Over 150 Fab Projects Lead to Strong 2010 and 2011
Over 150 Fab Projects Lead to Strong 2010 and 2011
Robust Equipment Spending and More Installed Capacity Expected
By Christian Gregor Dieseldorff, SEMI Industry Research and Statistics, San Jose, California (September 1, 2010)
Analysis of the latest edition of the SEMI World Fab Forecast indicates a 133 percent increase in equipment spending for Front End fabs this year and about 18 percent growth in 2011. Worldwide installed fab capacity (without Discretes) is expected to grow by 7 percent in 2010 and another 8 percent in 2011. Fab construction spending will increase by 125 percent in 2010 and an additional 22 percent in 2011.
SEMI’s fab database has been tracking individual fab projects by company since 1992. Using this “bottoms-up” approach, the data reveal that for both 2010 and 2011, over 150 fab projects will contribute an estimated $83 billion in spending. The projects tracked include construction projects and equipment spending for high volume, smaller capacity, MEMS, and Discrete, including LED, fabs.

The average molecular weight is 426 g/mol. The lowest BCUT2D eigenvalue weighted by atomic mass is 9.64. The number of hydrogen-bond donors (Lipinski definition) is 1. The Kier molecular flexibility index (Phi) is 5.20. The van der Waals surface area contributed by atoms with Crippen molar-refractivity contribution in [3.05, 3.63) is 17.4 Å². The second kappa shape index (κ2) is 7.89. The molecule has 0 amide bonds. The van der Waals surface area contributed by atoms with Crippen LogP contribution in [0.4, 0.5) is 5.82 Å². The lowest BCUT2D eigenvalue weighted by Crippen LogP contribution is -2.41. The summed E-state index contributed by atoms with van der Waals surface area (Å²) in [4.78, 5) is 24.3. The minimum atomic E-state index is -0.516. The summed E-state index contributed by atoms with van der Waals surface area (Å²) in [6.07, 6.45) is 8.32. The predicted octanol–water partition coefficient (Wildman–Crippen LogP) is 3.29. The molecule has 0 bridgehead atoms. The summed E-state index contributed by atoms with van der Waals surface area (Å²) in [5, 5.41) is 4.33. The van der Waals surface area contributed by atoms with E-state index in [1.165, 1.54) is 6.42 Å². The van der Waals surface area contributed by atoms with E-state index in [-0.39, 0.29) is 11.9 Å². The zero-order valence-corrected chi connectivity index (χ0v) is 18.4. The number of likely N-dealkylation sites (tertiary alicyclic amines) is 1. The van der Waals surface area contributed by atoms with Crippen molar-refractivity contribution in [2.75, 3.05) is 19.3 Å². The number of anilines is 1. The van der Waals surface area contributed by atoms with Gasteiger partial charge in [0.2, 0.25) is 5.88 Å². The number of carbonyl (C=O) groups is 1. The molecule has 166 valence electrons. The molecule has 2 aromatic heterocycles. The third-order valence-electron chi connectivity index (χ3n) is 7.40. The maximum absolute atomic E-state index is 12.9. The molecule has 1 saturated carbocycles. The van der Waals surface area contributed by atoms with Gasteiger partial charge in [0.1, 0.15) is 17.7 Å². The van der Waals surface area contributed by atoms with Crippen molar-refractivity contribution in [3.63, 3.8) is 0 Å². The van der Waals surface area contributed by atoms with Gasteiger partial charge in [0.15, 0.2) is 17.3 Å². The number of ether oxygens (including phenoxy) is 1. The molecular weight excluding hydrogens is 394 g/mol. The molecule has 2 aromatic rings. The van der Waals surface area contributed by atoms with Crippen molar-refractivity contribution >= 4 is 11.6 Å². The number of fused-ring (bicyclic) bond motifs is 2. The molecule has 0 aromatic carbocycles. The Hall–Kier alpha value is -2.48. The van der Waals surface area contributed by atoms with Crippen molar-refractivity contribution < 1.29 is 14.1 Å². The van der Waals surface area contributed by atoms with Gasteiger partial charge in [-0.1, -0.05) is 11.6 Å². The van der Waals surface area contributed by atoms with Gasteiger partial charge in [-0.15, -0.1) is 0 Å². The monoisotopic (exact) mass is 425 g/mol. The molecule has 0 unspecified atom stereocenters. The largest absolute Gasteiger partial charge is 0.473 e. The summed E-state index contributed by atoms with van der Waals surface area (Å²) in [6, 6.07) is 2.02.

Construction Projects Pick Up
Current investments in construction assure additional capacity for the future. The World Fab Forecast has identified a total of 54 construction projects for 2010 and the result is about $4.5 billion in construction spending. About half of these projects are for LED facilities (mostly in China), while 14 are for Foundries and six are for Memory fabs. Of the 54 construction projects, 22 are new facilities that will begin construction by the end of this year.
About 28 construction projects, including two greenfield sites, are on the horizon for 2011— representing another $5.5 billion in investment.